Our brains respond well to circles and curves, while perceiving hard edged objects as harsher, more defined and with the potential to be a threat.
Circles and the user experience
Circles are effective in web design for precisely these reasons.
Online users are notoriously impatient, and because circles are more easily perceived and understood, it takes less time to process the information they represent.
Mobile users are even more impatient. They are also busy, often on the move, multi-tasking, and using an index finger or thumb to navigate their handheld device. They want their information NOW. Circles help mobile users pinpoint the information they search for more efficiently.
Circles and thumbs
Another way circles are beneficial in a mobile first and responsive design environment is their suitability as elements in touchscreen interfaces.
As touchscreen smartphones and tablet users finger-tap, slide or thumb their way to the information they seek, it makes sense to use circles to direct the user. Not only do they mimic the fingertip shape, we associate circles and rounded edges with push buttons and our brains quickly process the required actions.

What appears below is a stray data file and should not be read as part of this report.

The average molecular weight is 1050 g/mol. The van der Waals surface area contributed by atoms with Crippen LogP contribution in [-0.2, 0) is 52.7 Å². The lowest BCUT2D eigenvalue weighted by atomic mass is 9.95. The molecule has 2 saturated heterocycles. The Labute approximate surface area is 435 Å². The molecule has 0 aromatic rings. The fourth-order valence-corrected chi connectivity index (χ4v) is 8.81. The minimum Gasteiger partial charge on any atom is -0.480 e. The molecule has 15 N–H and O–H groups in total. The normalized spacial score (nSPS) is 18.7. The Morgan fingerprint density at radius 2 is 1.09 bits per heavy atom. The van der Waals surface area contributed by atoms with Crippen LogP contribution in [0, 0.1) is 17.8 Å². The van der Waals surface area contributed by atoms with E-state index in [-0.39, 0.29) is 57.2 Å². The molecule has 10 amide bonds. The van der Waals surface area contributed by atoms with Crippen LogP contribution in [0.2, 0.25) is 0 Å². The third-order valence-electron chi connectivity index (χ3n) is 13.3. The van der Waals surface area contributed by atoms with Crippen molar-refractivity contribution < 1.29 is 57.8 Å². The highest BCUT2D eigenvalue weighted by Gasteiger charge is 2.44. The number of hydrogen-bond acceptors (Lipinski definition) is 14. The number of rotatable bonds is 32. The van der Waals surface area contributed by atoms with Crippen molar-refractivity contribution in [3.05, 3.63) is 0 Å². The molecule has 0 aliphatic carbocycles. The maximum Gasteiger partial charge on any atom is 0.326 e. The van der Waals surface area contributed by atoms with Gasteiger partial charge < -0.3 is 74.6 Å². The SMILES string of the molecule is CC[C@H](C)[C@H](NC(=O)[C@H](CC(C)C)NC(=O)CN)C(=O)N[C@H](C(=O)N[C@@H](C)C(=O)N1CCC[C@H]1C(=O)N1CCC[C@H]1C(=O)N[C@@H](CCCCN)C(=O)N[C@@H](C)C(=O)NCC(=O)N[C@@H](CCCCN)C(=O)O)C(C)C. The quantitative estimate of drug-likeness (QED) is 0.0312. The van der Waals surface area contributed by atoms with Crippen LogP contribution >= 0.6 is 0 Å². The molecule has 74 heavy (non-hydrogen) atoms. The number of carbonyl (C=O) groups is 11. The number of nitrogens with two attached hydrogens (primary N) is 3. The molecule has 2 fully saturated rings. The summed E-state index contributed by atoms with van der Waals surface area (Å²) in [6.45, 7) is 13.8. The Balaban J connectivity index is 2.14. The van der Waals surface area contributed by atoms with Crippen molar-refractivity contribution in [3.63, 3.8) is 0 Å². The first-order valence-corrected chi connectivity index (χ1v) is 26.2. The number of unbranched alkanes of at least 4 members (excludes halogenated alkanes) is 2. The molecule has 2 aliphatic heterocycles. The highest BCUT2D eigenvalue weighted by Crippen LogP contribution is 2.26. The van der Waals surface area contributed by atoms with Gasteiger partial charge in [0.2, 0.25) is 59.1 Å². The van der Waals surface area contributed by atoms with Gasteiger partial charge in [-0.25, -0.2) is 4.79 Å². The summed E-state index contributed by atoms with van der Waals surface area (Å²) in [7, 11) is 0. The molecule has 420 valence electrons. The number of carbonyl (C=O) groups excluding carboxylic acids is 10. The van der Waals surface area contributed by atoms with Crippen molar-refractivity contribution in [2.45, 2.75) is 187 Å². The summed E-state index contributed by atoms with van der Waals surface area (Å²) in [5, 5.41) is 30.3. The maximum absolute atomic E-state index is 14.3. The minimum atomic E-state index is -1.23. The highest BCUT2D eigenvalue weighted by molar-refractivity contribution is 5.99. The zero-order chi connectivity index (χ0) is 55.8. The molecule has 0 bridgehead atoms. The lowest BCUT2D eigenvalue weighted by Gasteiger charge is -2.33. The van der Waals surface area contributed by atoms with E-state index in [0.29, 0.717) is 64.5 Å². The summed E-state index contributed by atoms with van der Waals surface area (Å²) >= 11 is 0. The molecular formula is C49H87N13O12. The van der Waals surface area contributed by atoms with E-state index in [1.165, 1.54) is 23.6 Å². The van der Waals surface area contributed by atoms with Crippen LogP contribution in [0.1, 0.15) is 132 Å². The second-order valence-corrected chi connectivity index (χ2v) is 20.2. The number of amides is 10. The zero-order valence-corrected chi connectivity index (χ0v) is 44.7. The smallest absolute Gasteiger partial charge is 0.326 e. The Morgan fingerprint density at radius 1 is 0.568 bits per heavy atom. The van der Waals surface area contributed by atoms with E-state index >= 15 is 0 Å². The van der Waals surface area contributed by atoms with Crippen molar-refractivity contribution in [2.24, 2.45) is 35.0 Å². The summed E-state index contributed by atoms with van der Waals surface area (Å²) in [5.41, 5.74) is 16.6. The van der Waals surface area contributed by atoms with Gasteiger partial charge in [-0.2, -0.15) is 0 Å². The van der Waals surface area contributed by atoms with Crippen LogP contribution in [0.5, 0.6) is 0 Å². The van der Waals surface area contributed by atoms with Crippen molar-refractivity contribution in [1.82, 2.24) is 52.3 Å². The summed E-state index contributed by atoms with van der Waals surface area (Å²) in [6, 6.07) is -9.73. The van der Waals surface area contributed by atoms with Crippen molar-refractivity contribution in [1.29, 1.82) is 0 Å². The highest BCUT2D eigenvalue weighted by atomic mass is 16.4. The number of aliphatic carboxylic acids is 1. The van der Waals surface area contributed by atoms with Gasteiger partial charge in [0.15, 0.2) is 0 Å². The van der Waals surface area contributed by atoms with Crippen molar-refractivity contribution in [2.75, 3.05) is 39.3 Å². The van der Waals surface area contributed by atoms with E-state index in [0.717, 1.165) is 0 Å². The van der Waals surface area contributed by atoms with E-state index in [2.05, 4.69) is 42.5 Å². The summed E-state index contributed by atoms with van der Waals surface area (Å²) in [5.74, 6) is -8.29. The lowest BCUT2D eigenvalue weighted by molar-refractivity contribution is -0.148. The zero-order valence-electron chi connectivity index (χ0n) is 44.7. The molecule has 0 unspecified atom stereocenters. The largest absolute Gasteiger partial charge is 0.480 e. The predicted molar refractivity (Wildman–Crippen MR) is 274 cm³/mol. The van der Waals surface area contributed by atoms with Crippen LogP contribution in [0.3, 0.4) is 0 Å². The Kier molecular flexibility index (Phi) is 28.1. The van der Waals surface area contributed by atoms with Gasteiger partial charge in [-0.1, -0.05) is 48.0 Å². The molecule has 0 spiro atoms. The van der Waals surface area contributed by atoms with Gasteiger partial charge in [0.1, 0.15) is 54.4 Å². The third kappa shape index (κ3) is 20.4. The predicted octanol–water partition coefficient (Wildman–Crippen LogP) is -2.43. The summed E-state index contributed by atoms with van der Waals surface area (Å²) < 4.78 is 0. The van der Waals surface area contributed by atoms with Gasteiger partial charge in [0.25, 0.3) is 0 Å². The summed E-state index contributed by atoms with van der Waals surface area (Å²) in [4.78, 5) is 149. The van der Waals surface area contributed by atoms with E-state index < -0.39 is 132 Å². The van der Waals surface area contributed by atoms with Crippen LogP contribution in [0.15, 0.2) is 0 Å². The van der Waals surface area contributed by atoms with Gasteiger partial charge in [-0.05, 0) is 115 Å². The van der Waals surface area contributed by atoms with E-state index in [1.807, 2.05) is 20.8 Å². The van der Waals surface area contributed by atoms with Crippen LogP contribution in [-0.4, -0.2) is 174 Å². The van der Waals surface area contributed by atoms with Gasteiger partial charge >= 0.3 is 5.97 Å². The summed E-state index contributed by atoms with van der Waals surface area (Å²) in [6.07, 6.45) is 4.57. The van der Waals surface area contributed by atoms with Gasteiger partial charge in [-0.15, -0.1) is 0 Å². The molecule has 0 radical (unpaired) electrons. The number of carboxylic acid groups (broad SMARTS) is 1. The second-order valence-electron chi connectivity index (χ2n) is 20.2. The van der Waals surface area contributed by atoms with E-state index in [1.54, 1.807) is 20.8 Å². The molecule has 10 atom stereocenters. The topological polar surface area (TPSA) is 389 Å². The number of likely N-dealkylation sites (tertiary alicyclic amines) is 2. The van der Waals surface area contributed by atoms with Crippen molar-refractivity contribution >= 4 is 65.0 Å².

Web developer Oliver James Gosling
When you incorporate circles into a touchscreen mobile interface, design to the smallest screen. Text or images within the circle must still be easily read, and the size must remain at least the size of a fingertip, or 44 pixels.
Circles and screen space
The good news about using circles in responsive design is that CSS3 greatly simplifies the coding requirements.
The bad news is that circles take up a lot of real estate, and result in more open screen area.
As the screen space on smartphones and tablets can be quite small, how can you introduce circles without worrying about them becoming so small they are impossible to read, tap or click?
A simple mobile interface
It helps to keep your mobile interface simple. As the eye is drawn to the circle anyways, there is no point in cluttering up the rest of the screen with content the user will miss.
Unless they are part of the header or logo, keep circle use to a minimum of one or two on each page. Try using a circular search button, or use one for your call to action such as “call here” or “sign up here.”
Gravitate Design uses circles and color to attract the eye to the logo, portfolio and text on the homepage.
Backgrounds and share buttons